Friday, June 08, 2007

Claque Louder

Edmund Burke (Via Los Editores Fabulosos) mixes it up posthumously with the Iraq war's authors, and those that, today, would call others "immoral" for advocating an end to the Iraq occupation - an occupation rendered futile by, among other things, the drastic shortage of troops necessary to even give the mission a fighting chance:

The poorest being that crawls on earth, contending to save itself from injustice and oppression, is an object respectable in the eyes of God and man. But I cannot conceive any existence under heaven (which in the depths of its wisdom tolerates all sorts of things) that is more truly odious and disgusting than an impotent, helpless creature, without civil wisdom or military skill, without a consciousness of any other qualification for power but his servility to it, bloated with pride and arrogance, calling for battles which he is not to fight, contending for a violent dominion which he can never exercise, and satisfied to be himself mean and miserable, in order to render others contemptible and wretched.

This abdication of responsibility masquerading as sanctimoniousness is also on display in this Journal Op-Ed flagged by Mona (Scott Lemiuex too):

In “The Soldier’s Creed,” there is a particularly compelling principle: “I will never leave a fallen comrade.” This is a cherished belief, and it has been so since soldiers and chroniclers and philosophers thought about wars and great, common endeavors. Across time and space, cultures, each in its own way, have given voice to this most basic of beliefs. They have done it, we know, to give heart to those who embark on a common mission, to give them confidence that they will not be given up under duress. A process that yields up Scooter Libby to a zealous prosecutor is justice gone awry….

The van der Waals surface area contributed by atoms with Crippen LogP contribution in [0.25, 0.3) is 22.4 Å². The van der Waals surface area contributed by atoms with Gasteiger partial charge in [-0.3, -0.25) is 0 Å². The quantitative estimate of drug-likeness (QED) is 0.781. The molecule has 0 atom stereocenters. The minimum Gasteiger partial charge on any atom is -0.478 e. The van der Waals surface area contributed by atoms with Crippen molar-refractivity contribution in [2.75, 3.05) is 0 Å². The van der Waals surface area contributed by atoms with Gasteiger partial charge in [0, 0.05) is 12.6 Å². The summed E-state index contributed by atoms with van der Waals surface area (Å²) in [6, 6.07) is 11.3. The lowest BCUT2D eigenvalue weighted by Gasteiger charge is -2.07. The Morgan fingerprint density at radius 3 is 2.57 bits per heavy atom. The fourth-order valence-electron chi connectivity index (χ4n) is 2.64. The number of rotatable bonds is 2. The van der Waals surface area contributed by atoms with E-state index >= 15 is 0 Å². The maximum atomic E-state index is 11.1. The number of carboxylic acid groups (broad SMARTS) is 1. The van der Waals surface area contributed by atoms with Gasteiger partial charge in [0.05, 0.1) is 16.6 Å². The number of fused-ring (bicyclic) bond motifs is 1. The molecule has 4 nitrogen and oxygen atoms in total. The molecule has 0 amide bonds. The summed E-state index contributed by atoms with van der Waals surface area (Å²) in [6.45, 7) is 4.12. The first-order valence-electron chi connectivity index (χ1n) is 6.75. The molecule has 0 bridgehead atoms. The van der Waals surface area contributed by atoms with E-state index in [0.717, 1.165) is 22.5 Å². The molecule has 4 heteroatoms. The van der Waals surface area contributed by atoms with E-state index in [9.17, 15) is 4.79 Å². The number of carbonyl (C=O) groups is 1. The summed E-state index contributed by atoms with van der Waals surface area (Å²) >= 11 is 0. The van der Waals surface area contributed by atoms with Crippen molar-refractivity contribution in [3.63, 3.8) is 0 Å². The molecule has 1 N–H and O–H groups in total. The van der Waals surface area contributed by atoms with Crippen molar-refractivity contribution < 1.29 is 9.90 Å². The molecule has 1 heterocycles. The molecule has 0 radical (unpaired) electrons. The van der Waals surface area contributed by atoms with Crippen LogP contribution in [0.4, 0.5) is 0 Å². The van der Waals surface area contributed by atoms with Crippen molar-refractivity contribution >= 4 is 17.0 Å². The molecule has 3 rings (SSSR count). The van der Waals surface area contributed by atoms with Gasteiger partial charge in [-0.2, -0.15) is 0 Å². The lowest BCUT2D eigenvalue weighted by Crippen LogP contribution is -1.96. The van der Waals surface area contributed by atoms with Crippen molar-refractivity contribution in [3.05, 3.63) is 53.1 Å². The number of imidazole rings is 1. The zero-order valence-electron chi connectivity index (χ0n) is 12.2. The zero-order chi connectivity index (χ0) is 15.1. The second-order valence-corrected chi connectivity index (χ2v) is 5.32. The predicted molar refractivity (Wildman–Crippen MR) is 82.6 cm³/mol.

He can’t be left behind as a casualty of a war our country had once proudly claimed as its own. [her emphasis]

Her reaction is warranted:

These people are sheerly repulsive. There are some photographs available online of hideously maimed Iraq war vets. Then there are the dead ones. I’m not going to include such a graphic because I am not comfortable with the morality of using such depictions in a political rant. But use your imagination, and ponder they who rhapsodize about “Soldier’s Creeds” and etc. for Scooter effing Libby in the context of the Iraq war, with its actual dead and disabled.

Interesting way to support the troops - by cheapening the breadth and scope of their sacrifice and courage. Only a claque of draft dodging, silver spooners who fought tooth and nail to avoid fighting tooth and nail would thus attempt to harvest the reflected glory of actual soldiers.

Using this standard, Cheney would be Audie Murphy. After all, unlike the rest, he's actually shot a man.

<< Home

This page is powered by Blogger. Isn't yours?